More people are commuting via bicycle than ever before


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According to data collected by the "American Community Survey," an ongoing survey run by the U.S. Census Bureau that sends questionnaires to some three million U.S. homes each year, there has been a 61.6% increase in bike commuting since 2000. In 2012, about 64% of commutes were made by bicycle, which represents an almost 10% increase from 2011. In total, there were 864,883 bike commuters in 2012.

Our apologies for throwing out all those numbers. The bottom line is: People are turning to the bike more than ever to get around.

Some interesting tidbits from the report:

  • The city where bike commuting is growing the fastest goes to Detroit, followed by Chicago and Washington, D.C.  
  • Davis, Calif., topped the list for having the highest percentage of overall commuters (nearly one-in-five!).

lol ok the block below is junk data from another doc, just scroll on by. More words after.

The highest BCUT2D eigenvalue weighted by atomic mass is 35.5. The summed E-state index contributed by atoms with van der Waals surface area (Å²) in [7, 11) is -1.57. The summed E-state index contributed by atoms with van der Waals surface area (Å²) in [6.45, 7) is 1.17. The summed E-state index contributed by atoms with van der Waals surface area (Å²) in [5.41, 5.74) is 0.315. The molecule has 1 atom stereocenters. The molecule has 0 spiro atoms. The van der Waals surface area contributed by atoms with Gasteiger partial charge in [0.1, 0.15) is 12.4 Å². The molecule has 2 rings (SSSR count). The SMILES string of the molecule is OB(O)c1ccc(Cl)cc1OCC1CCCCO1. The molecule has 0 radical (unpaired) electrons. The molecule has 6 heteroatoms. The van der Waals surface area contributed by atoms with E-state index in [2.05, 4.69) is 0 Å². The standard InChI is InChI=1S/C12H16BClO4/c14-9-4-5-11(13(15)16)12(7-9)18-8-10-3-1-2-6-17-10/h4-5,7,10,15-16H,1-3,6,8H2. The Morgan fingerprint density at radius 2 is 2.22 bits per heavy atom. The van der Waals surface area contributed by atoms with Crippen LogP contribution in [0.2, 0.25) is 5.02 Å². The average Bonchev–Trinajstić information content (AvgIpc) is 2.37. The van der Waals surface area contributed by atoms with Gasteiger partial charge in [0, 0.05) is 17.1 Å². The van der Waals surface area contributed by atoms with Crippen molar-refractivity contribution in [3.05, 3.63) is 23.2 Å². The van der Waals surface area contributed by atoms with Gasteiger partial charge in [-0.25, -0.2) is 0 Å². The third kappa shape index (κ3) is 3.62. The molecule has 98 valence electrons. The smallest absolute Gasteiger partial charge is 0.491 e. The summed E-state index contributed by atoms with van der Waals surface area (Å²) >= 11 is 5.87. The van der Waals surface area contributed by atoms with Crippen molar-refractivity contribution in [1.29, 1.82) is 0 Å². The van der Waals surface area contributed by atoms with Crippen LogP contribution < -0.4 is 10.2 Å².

• Between 2011 and 2012, the growth in bike commuting by women was 10.9%, compared to 8.4% for men.
  • New York City has the largest amount of commuter — roughly 36,000 of them — followed by Chicago (19,000); Portland, Ore. (18,000); and Los Angeles (17,000).
  • Growth in bicycle commuting by from 2005 to 2012 has increased 100% in the following states: Maryland, Massachusetts, South Dakota, Tennessee and Wyoming.

We can't wait to see what 2014 shapes up to be for the mighty bicycle. According to the Earth Policy Institute, the U.S. is now home to 34 modern bike-sharing programs. With new programs in the works and planned expansions of existing programs, the U.S. fleet is set to double again by the end of 2014, at which point nearly 37,000 publicly shared bicycles will roll the streets. 

[Disclaimer: Please note the margin of error in this report. Data taken from the Census Bureau’s 2012 American Community Survey only accounts for cities with 65,000 people or larger. Also, those who ride to work a few days a week, or only part of the way to work, were not taken into account as official bicycle commuters.]

Download the whole report here.